D3LuK4 wrote:Why haven't competitions been held in Ireland before?
It's probably just due to a lack of motivation to organise one and that solving puzzles can come and go as a fad while you're a teenager...Community events
We have around 32 regulars that attend competitions in Melbourne, Australia since we started. But event organisers in the rural town of Benalla, which is 3 hours away from the nearest major city, managed to get 136 participants to solve a Rubik's Cube and break the Guinness World Record for the most amount of people solving a Rubik's Cube in an hour. The record attempt was held during their annual three day festival so they had lots of locals that were out and about and ready to have some fun. They got sponsorship from a local toy store and charged an entry fee of AU$10, which included a store-bought Rubik's Cube. All the money raised went back into a fund for the community to continue to conduct similar projects to benefit the area. If you're in a town where they've similar festivals then you could try talking with one of their event organisers to see if they're interested in attempting to break the same world record. It's not exactly hosting a WCA competition but it'll build up interest in the community and might be a way to raise funds for timers and displays.Funding for equipment
Initial equipment might consist of:
- Competition Timers
- Tournament Displays
Possible sources of funding:
- A local university or student union who might be interested in sponsoring a Rubik's Cube Club.
- Large companies that support youth projects in the community.
- Government funding for the integration of young migrants through community activities.
Other than the main equipment there are some other things that might be purchased for each competition:
- Name Tags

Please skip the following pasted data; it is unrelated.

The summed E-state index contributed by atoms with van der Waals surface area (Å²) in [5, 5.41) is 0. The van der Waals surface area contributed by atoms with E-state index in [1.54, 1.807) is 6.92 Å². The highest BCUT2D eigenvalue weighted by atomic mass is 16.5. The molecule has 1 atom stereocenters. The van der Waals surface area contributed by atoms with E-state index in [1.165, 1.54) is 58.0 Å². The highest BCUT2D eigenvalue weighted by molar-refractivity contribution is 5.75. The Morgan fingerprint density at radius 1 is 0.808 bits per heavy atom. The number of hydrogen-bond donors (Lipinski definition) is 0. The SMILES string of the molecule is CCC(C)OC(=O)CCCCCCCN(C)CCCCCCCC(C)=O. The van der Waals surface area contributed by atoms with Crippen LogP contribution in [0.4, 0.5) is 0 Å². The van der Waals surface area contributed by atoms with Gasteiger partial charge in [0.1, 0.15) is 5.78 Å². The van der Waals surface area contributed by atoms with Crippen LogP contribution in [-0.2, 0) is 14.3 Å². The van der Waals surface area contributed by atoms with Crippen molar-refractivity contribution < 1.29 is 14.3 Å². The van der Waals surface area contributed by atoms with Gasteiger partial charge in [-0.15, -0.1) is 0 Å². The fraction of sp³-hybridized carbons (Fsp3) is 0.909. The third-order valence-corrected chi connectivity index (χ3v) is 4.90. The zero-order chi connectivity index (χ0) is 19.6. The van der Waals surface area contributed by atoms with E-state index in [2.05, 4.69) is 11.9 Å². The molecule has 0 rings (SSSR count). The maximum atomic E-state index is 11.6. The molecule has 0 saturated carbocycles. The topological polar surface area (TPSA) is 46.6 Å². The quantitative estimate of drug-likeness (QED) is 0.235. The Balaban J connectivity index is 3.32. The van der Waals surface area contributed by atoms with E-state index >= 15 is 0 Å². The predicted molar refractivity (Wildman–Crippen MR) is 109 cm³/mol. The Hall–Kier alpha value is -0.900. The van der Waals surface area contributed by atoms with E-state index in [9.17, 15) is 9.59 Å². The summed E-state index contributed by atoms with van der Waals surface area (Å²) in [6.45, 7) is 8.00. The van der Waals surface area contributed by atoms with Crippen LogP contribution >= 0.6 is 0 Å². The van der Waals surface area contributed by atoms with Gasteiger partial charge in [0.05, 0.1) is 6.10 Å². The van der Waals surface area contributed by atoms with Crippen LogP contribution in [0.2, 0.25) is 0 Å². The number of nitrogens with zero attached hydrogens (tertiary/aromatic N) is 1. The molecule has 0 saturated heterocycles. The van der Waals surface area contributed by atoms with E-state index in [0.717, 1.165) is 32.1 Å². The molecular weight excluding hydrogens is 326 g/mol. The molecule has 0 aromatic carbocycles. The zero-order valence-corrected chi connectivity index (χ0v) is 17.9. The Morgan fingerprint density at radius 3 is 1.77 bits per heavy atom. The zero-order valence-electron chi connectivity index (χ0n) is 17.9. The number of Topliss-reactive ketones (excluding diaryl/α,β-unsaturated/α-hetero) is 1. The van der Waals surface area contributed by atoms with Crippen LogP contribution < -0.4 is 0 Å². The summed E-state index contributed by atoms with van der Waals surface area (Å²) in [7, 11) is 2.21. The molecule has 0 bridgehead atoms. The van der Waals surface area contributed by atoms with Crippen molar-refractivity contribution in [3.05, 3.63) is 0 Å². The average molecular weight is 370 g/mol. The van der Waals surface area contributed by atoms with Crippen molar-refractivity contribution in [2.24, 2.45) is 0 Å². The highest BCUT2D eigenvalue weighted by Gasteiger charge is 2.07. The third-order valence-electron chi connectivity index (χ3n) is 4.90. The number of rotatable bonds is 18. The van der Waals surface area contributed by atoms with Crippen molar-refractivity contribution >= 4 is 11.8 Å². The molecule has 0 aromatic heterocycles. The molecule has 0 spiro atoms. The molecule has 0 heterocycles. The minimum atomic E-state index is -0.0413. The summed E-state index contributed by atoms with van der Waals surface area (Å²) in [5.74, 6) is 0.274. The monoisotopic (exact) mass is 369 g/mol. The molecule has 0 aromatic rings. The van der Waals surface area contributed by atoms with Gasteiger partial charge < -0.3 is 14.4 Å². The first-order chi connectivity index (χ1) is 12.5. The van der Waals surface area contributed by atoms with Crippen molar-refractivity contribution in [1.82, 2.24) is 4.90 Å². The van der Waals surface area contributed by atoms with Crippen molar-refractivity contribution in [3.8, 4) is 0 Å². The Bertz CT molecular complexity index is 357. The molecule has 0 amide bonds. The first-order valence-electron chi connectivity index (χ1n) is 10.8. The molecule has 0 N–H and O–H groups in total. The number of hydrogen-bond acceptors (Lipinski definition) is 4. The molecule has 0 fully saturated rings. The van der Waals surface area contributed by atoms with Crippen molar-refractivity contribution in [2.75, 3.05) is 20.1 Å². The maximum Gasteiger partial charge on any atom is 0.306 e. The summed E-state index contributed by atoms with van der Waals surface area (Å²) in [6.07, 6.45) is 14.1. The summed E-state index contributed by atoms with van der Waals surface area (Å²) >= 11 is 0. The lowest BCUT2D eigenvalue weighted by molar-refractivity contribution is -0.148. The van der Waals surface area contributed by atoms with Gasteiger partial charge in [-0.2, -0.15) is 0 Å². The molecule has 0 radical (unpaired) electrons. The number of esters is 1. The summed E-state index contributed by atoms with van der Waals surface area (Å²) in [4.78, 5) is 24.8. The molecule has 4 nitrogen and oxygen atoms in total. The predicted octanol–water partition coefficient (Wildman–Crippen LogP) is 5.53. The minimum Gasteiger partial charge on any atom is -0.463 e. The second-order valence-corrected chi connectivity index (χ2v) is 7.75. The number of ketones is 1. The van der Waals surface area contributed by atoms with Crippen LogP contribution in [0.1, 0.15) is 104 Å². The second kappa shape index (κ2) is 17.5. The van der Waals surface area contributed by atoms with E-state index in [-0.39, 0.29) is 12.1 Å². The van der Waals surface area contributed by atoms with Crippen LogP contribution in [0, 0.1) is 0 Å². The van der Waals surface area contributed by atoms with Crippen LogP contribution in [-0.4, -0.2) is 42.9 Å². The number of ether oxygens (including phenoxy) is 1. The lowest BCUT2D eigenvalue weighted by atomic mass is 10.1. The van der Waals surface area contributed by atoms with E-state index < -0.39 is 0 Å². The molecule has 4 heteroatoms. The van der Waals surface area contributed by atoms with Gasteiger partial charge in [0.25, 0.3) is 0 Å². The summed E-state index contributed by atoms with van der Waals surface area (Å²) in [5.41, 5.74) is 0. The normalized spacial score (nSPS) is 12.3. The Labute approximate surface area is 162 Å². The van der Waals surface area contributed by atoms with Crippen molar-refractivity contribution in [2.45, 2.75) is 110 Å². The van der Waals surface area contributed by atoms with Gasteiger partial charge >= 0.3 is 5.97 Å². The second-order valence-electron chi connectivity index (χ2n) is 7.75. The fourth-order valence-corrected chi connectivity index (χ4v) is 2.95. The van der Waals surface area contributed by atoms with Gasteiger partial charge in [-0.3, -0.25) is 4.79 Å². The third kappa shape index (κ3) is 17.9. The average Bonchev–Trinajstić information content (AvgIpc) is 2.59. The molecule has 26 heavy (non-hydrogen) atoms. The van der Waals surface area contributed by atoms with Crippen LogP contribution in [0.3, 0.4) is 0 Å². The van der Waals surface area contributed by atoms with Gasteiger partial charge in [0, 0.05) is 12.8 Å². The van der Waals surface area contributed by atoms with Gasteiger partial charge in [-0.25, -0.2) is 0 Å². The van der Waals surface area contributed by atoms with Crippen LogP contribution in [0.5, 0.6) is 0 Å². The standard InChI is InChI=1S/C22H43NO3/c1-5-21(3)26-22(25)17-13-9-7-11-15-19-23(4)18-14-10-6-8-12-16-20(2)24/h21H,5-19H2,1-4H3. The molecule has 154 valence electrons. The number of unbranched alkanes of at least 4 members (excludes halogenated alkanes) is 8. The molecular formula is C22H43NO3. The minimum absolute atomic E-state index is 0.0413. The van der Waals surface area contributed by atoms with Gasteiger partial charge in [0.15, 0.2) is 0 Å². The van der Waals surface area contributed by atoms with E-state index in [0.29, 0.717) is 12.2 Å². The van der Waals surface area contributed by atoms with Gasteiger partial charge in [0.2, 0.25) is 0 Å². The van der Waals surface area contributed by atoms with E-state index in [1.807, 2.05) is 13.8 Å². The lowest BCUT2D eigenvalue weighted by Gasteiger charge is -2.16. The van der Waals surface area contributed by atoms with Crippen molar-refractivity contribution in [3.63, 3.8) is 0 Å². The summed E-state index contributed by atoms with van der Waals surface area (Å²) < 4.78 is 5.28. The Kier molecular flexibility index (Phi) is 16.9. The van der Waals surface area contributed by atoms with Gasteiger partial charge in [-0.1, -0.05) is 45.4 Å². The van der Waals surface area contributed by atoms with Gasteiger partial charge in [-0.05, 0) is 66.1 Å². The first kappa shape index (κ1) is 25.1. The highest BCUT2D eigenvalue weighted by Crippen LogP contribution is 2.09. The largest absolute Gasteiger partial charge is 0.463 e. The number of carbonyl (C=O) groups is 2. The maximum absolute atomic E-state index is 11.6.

- Stickers (Prizes)
Sometimes a venue can be the most expensive thing involved in organising a competition. It'd strongly recommend trying to find a sponsor or venue for free to reduce the cost.
Some venues that might be free and suitable:
- Lecture theatres or classrooms at universities booked by student clubs or staff members with public access permitted.
- Function rooms owned by the city.
- Shopping Centres that are looking for some free entertainment for their shoppers.
You (or someone) really need to work out a budget and figure out how many people will attend. It's ok to run it at a loss the first time but you may need a few more competitions with an appropriate entry fee to cover ongoing and main equipment costs. Once the equipment has been paid off you can lower the entry fee. But don't feel pressured into doing it all by yourself. I'd recommend holding some regular meetups and finding out if some other people can help organise a competition. It took us about a year or two in Melbourne to build up a cubing community here. There'd often be 2-5 people at meetups on weekends when it started out, and we had a few unofficial competitions consisting of only 7-8 people, but now we usually have 10-15 people at meetups and 30-40 at competitions. I only mentioned Benalla before as they achieved this by building up a community of over 100 cubers in just two months by conducting a world record attempt.
I hope some of this information helps. Maybe some organisers could get together to create a comprehensive wiki entry on how to finance and run competitions for different regions. Some of my advice is region specific... so some input from local organisers (England) might be better.
EDIT: I forgot to mention that Public Liability Insurance
worth $20 million with world-wide coverage is worth having if you're organising the competition. I know not everyone goes to such extremes as to dot their i's and cross their t's but if you can get it for free through a university or another company by organising it under their name on their behalf with written consent then why not? We've some extreme regulations when it comes to interacting with children in Australia so I even went to the extent to ensure that the main organisers here have a "Working With Children Check" to avoid being fined and prevented from running competitions in the future (it ensures that you haven't been convicted of any crimes which could otherwise imply that you're a risk to children). <-- this stuff might seem complex but it only takes a few weeks to sort out